She was the youngest of Christina and Hugh Clark’s six children. Isabel grew up in North Otago and had attended local schools including Oamaru South and Waitaki Girls’ High. When she finished school she decided to become a nurse like her older sister Elsie. She trained at Waimate Hospital and then at Oamaru Hospital.
Isabel was working in Auckland when she volunteered for the NZANS New Zealand Army Nursing Service Corps. She was one of the first NZANS nurses to leave New Zealand.
In 1915, Clark enlisted in the New Zealand Army Nursing Service for service in the First World War. She left Wellington on board the SS Maheno and sailed to Port Said, Egypt.
She joined a contingent of nurses working in a stationary hospital there.
Casualties poured in from Gallipoli. As well as terrible wounds, the nurses treated dysentery and enteric fever (typhoid). They worked extremely long hours, sometimes from 7 a.m. until midnight or later.
The Marquette was a British Merchant ship of 7,057 tons. It sank when a torpedo launched from a submarine hit it 36 miles south of Salonika Bay. Twenty nine crew and 182 troops were lost.
Ten of those who died were New Zealand nurses who had been working at No.1 New Zealand Stationary Hospital in Port Said in October 1915 when they were ordered to prepare to go to Lemnos. The hospital was to be set up there to care for casualties being brought back from the Dardanelles.
The Transport Ship Marquette took on board officers and men of the New Zealand Medical Corps, 36 New Zealand Army Nursing Staff, 610 officers and men of 29th Divisional Ammunition Column , 541 mules and some ammunition in mid October sailed for Salonika. The French torpedo destroyer Tirailleur joined the convoy on 22 October which gave credence to the idea that there was a real danger of being attacked by German submarines in the Mediterranean.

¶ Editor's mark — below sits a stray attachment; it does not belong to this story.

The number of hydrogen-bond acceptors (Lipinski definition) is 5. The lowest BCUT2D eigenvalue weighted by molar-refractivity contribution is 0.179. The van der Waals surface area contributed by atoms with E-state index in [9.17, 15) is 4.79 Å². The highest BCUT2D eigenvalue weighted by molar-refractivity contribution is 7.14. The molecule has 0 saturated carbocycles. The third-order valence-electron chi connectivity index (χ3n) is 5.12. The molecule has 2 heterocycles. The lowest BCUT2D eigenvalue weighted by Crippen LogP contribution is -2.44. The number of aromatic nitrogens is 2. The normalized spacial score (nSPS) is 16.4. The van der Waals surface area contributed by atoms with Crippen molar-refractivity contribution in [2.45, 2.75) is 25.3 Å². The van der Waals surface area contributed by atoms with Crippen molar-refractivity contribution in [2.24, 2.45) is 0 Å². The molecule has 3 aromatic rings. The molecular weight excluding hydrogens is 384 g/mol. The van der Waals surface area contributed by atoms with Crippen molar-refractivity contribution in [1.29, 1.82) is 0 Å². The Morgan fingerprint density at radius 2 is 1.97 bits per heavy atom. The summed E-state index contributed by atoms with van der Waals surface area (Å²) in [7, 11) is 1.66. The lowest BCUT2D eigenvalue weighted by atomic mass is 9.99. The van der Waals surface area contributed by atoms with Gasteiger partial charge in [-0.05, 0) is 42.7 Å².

The torpedo destroyer left the convoy that night and at 9.15 am on 23 October the Marquette was hit by a torpedo on the starboard side and began to list. Within about 15 minutes she sank. Nurses lost their lives in the evacuation as lifeboats tipped over as they were lowered into the sea, some boats falling on others, with some being left on the ship and going down with her.
Survivors reported that Clark and fellow nurse Marion Brown comforted each other on the deck of the ship before holding hands and leaping into the sea together. Neither Clark nor Brown was seen again.
In Oamaru Isabel Clark is remembered by a memorial oak, a plaque at the hospital and a gravestone at the cemetery.
[Oamaru RSA/Facebook Retrieved 24/10/2021]
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Text in italics supplied by Cenotaph Online, Auckland War Memorial Museum